The government has signed a funding deal worth $113.3 million (about Rwf76 billion) from the World Bank to be injected into the regional Rusumo Falls hydro-electric project.
The deal is part of the $340 million that the Bank allocated to the governments of Rwanda, Burundi and Tanzania, to fund the project.
The Rusumo project, set to commence in 2014, is expected to boost the power grids of the three countries with 80 megawatts once complete.
The deal was signed, last week, during the annual World Bank meeting in Washington DC, by the Minister for Finance, Amb. Claver Gatete, and Colin Bruce, the Bank director of strategy operations and regional integration.
“This is part of Rwanda’s long-term strategy to reduce electricity costs, promote renewable power, spur job-led economic development and pave the way for more dynamic regional cooperation and stability,” Gatete said in a statement.
The funding is the first operation under the World Bank Group Great Lakes Regional Initiative, inaugurated by Group President Jim Yong Kim during his joint trip to the region with UN Secretary General Ban Ki-moon in May this year.
An all-important energy
Yesterday, Ntare Karitanyi, the director-general of Energy, Water and Sanitation Authority (EWSA), appreciated the World Bank’s support, emphasising the energy sector’s role to Rwanda’s development and modernisation.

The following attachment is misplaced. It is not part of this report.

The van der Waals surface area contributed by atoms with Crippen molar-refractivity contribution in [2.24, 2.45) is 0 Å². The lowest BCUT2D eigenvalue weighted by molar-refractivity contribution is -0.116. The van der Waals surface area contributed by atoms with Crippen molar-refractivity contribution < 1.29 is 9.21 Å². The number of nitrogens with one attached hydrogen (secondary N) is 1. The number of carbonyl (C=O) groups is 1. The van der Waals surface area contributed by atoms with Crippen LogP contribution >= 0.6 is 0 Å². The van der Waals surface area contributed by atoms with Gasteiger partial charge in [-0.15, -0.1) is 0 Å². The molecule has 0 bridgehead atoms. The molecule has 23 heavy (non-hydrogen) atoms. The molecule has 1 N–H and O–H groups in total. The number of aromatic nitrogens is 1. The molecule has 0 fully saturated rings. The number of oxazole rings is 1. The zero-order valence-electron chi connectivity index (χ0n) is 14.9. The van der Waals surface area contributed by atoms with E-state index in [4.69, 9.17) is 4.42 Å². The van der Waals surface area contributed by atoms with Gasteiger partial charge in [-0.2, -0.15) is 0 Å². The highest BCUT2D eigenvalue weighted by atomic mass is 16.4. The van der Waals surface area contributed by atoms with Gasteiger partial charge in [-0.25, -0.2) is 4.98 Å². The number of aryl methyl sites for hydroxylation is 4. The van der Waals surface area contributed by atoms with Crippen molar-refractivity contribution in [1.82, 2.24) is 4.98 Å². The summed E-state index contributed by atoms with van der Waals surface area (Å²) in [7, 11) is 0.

“The realisation of EDPRS 2 targets as well as the overall Vision 2020 targets is directly linked to investments in energy sector,” Karitanyi said.
“Having enough, affordable, accessible and sustainable sources of energy in Rwanda is strategic and is directly related to effective development of the sector which is the key driver of the development of other sectors.”
Karitanyi also urged member states to mobilise funds for the Rusizi III Hydropower project which is estimated to generate 145 megawatts shared between Rwanda, Burundi and DR Congo.
Rwanda has embarked on rehabilitating its transmission lines to increase supply, as well as constructing new high voltage transmission lines interconnecting Rwanda with the region.
The country has an ambitious target to catapult its electricity generation from 110 megawatts to 560 megawatts, as well as to increase the electricity access rate from current 18 percent to 70 per cent by 2017.